Ricky (Hung) starts out as a glorified kitchen boy at Dragon’s (Law Kar-Ying) restaurant. Everyone heaps on the abuse, and when he gets the chance, he escapes to find his brother, Mike (Lai), who has been working as a chef in Osaka. Despite Mike’s bravado, Ricky can see that things aren’t going so well for his big brother. He gets chased out of his flat when some people come to settle a score, and his estranged wife wants to remarry and relocate their son to Canada.

Since Mike is a fan of Japanese wrestling, he decides to open a themed restaurant in Hong Kong staffed with wrestlers who will serve as waiters and dine-in entertainment. Presumably no one will object to a little sweat sprinkled onto their food. He ends up with a small gang of oddities including a sumo wrestler and someone named Louis Koo. They also hire Kyoko (Ueno Miku), a Japanese reporter stranded in Hong Kong after being fired when someone pushed her into the sea. That someone turns out to be a remorseful Ricky, who dons his wrestling mask to hide his identity. Something about that masked avenger look makes him attractive to Kyoko and sets the couple up for a doomed romance.

Hung isn’t particularly charismatic onscreen, but he has the pleading face of someone whom you’re willing to give a second chance. Lai brings more weight to his role and minimizes the overacting, revealing some touching moments beneath Mike’s boisterous façade. Both do their best to balance sincerity with the movie’s daffy humor, of which there is a lot. Besides bouncing, iridescent clothed wrestlers, Dragon dreams up some low budget schemes to sabotage the restaurant, which is located across the street from his. It’s all a bit of unpretentious fun, akin to a cinematic tea time snack.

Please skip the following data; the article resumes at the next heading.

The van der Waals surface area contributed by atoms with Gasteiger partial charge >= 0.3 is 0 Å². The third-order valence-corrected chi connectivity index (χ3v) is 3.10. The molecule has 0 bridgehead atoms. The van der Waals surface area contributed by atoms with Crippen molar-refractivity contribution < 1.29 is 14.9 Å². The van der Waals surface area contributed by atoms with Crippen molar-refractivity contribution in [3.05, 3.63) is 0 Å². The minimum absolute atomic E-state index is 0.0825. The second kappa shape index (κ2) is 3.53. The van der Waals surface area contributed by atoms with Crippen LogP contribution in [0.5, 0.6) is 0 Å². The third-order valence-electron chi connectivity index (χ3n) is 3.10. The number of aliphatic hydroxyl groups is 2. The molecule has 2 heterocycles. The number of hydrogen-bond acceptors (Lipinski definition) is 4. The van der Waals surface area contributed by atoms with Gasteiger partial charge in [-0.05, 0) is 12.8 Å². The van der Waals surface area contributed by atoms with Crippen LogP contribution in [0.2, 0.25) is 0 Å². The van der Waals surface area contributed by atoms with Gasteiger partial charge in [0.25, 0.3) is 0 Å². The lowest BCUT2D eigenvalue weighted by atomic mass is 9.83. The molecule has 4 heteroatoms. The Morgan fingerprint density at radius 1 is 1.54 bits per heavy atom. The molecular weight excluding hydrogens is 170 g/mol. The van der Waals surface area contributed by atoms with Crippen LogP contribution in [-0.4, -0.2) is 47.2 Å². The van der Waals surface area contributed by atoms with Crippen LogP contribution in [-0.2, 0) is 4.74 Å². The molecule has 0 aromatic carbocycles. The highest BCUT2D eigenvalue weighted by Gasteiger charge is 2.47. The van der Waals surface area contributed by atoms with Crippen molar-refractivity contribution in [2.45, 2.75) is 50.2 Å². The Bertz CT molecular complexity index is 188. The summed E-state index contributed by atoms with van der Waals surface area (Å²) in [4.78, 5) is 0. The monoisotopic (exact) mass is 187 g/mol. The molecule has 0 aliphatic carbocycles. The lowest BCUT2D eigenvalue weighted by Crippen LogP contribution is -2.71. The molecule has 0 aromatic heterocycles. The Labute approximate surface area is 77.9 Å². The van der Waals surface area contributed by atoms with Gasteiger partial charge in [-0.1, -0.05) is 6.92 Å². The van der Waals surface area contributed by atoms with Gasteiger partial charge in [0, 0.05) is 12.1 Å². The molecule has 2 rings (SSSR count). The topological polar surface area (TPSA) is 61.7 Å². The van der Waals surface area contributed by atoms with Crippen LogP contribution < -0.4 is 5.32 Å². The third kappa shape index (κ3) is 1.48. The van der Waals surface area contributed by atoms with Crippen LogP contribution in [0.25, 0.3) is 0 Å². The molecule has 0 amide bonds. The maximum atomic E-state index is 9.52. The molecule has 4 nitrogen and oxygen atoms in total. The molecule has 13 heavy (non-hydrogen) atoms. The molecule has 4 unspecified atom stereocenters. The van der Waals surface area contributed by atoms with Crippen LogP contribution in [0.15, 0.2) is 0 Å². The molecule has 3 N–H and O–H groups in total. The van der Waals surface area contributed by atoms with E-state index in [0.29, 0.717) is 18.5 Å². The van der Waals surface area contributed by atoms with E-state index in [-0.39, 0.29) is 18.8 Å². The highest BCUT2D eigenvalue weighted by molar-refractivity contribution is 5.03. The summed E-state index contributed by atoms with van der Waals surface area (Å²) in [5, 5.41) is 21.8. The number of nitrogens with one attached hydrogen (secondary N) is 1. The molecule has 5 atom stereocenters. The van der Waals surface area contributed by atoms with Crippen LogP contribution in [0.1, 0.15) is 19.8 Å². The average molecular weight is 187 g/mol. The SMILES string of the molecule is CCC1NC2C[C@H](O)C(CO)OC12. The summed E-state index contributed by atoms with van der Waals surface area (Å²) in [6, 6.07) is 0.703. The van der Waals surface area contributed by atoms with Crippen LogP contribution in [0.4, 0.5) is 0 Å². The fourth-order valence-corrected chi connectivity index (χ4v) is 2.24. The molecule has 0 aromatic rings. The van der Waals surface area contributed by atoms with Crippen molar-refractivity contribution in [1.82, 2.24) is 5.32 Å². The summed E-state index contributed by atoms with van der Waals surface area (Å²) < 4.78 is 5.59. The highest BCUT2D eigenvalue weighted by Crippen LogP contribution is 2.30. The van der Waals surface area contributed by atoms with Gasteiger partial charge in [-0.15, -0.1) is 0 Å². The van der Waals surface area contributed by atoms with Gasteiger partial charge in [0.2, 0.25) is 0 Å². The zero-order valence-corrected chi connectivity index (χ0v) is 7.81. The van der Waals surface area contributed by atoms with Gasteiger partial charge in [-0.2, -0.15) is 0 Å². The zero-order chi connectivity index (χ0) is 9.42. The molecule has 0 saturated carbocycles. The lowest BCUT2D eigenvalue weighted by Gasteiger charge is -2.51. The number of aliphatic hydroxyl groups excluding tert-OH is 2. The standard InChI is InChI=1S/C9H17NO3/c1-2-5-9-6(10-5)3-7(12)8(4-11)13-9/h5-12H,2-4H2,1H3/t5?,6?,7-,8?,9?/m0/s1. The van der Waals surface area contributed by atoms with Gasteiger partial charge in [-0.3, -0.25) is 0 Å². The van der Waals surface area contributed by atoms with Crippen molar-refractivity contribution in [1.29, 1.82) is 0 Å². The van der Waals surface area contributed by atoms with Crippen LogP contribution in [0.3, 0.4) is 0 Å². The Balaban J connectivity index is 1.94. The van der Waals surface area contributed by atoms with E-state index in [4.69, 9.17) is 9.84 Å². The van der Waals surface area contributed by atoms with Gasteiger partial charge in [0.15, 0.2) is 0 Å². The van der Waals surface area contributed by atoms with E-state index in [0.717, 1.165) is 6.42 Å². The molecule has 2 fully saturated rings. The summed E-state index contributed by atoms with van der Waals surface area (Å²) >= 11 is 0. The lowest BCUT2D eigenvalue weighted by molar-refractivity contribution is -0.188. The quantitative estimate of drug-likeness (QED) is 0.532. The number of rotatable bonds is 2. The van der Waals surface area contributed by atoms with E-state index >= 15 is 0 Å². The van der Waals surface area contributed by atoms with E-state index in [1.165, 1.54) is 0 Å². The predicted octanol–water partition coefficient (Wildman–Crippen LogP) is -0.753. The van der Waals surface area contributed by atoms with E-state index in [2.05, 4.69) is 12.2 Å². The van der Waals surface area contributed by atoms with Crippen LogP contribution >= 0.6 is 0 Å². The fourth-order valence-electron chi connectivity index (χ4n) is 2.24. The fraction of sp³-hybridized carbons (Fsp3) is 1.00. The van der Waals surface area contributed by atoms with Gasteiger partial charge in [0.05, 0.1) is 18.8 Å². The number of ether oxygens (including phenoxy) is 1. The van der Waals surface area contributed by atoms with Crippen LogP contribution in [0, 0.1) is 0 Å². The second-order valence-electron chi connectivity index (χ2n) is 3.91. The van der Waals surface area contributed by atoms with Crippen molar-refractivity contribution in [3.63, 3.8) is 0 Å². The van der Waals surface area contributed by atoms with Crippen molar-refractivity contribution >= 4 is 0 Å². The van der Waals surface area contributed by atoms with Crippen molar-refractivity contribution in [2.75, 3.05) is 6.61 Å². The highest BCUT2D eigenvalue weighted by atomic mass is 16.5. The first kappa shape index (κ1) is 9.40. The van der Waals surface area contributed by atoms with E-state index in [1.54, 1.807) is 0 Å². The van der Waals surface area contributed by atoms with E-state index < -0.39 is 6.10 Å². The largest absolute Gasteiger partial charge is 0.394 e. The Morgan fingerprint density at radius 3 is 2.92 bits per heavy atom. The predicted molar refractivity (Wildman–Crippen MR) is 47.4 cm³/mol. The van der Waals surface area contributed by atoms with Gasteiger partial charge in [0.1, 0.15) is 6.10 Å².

Released: 2004
Prod: Sam Leong 梁德森; Yoshida Haruhiko; Matsuyama Hiroshi
Dir: Tommy Law 羅惠德
Writer: Hasegawa Takashi; Ko Cheng-Teng 高井聽; Kamei Noboru; Suzuki Rikako
Cast: Timmy Hung 洪天明; Wayne Lai 黎耀祥; Ueno Miko; Law Kar-Ying 羅家英; Sammo Hung 洪金寶; Tats Lau 劉以達; Chin Ka-Lok 錢嘉樂; Gloria Yip 葉蘊儀; Sam Lee 李燦森; Carlo Ng 吳嘉樂
Time: 92 min
Lang: Cantonese, Japanese
Country: Hong Kong
Reviewed: 2014